The Olympics are a nightmare from which Vancouver is trying to awake. And apparently, as opposition mounts to the 2014 Sochi Olympics in the context of Russia's violently anti-LGBTQ laws, a growing and celebrity-backed contingent including social media ninja George Takei wants to see the Winter Games restored to its previous hosts. As a colleague quipped on Facebook, "it turns out to prevent the olympics from returning, we have to close the hellmouth."
On one hand, maybe progressive British Columbians should welcome an Olympic return. We could make sure that all the promises of social housing in Olympic Village and elsewhere are fulfilled or that the public money converted to private profit is returned with interest. On the other hand, we know how that movie ends ha ha ha.
The real legacy of the Olympics is the deluge of low-income resident displacement and the crapulous real estate speculation which continues to make the prospect of housing affordability in Vancouver akin to how one goes about eating in space. Both have equal footing in reality for the average low- to middle-income family. But at least there's always the (two-car long) Canada Line.
With this painful reminder of our Olympic debauchery -- which has little to do with Canada's increasing success in Skeleton races or ski jump (ladies excepted, natch) -- proceeding apace, it's worthwhile to ask if another Olympics could make anything worse. Maybe we could actually scam another bike lane out of the deal -- which is perhaps more than we can expect as the average home price in Metro Vancouver tops three-quarters of a million dollars. If there's one thing our Mayor loves, it's bike lanes.
Yet even with such a juicy plum cajoling the (literally) prodigal son to return, I implore George Takei and his Twitter army to renounce the petition seeking to move the Olympics from Caucasian shores. The inevitable, cringe-inducing Canadian jingoism which would doubtless accompany them aside, the petition signatories are making one crucial mistake: the Olympics have nothing to do with human rights.
Ellen Woodsworth wrote a compelling column on this site which underlines the very real danger of allowing homophobic laws like Russia's to pass without notice: "Human rights are fragile," she writes. "Homophobia is very powerful and must be fought against by all -- locally and internationally." Indeed. But a petition which only attempts to maintain the Olympic status quo by moving it to another city is as cosmetic as Truthwinsout.org's petition to put Rachel Maddow in the Olympic anchor desk: as usual, a debate around human rights in the West resolves into a question over which celebrity would make a better host.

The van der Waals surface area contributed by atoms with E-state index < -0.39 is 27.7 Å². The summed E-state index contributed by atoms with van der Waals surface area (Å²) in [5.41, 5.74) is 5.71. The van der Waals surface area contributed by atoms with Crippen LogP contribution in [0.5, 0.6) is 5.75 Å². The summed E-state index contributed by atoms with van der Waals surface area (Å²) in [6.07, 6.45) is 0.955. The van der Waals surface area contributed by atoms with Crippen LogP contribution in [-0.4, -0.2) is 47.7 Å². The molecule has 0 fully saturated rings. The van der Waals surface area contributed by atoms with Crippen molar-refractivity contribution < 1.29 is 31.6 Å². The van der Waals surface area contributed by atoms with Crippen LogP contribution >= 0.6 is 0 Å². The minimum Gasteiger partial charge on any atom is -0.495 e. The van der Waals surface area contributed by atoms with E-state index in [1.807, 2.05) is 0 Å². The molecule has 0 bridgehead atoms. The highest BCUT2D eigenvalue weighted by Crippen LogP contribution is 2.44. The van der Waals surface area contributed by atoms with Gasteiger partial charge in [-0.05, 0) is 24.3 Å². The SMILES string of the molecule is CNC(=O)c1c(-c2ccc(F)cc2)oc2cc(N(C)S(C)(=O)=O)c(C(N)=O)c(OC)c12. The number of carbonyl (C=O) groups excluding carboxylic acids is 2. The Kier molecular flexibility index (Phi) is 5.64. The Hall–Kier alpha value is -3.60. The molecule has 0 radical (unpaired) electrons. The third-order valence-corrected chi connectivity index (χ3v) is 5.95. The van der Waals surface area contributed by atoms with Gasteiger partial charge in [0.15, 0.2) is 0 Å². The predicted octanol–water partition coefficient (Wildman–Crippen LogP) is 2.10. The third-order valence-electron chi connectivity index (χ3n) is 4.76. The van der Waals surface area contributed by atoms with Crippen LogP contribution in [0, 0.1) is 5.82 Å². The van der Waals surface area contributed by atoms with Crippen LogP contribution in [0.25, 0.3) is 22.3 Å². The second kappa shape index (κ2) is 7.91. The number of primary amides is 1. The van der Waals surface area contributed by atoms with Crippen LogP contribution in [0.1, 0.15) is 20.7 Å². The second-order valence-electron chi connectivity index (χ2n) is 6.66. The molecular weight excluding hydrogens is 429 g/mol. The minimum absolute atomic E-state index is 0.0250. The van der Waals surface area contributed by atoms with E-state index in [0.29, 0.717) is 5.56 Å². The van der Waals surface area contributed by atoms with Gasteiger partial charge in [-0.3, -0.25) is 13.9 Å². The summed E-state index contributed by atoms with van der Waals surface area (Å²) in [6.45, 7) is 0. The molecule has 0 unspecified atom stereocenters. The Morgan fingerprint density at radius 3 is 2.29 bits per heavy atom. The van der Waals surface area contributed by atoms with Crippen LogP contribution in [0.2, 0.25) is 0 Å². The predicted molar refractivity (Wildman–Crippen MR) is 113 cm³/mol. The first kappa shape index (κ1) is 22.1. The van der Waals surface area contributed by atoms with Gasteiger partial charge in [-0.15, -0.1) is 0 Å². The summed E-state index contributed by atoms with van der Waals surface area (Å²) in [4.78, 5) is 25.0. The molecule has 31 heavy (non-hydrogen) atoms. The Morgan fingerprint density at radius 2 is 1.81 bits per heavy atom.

I would be remiss if didn't mention the campaign, popularized by Dan Savage, to boycott Russian vodka. (Really? Vodka? It's as if our only source of knowledge of the former Soviet Union is still pre-Timothy Dalton James Bond films.) Even so, at least this campaign, admittedly symbolic, attempts to target the craven backbenchers in tacit support of these unjust laws: corporations.
The same corporate names which this past Pride season stood in apparent solidarity with LGTB folks nationwide -- Roots, Royal Bank, Hudson's Bay, McDonald's, Coca-Cola -- find no difficulty attaching their names to an Olympics run by a government proud of its homophobic polices. A cynic might point out that they also had no problem attaching their name to the Vancouver Olympics, despite the calls for a boycott by some of Canada's Aboriginal peoples. Or, indeed, attaching their names to the 1996 Games in Atlanta, which preceded the enactment of the recently struck-down Defence of Marriage Act (DOMA) by only a few weeks.
The story has been the same in every Olympic host city in recent memory: Rio de Janeiro, London, Vancouver, Beijing, Athens; the list goes on. Public money for private profit disproportionately shared across socio-economic class. Elite athletes benefit as long as they are within striking distance of a medal -- only the fifteenth best in the world? Tough luck. Grassroots sport and athletics see virtually none of this money. And no funds, of course, go to anti-oppression advocacy. The IOC doesn't even have a mechanism in place for evaluating human rights abuses in nations bidding to host the Games.
We know the Olympic narrative we're supposed to adopt, hypocritically boasted in their official protocols: "Rule Six: Act against any form of discrimination affecting the Olympic Movement." A games based on peace, achievement, effort and love. The same games hosted by Adolf Hitler in 1936. The same games which saw Vancouverites betrayed by all levels of government and tricked by the half-moon braying promise that, finally, we were a world-class city.
So please, George Takei, for pity's sake don't send the Olympics back to British Columbia's Lower Mainland. We won't survive it.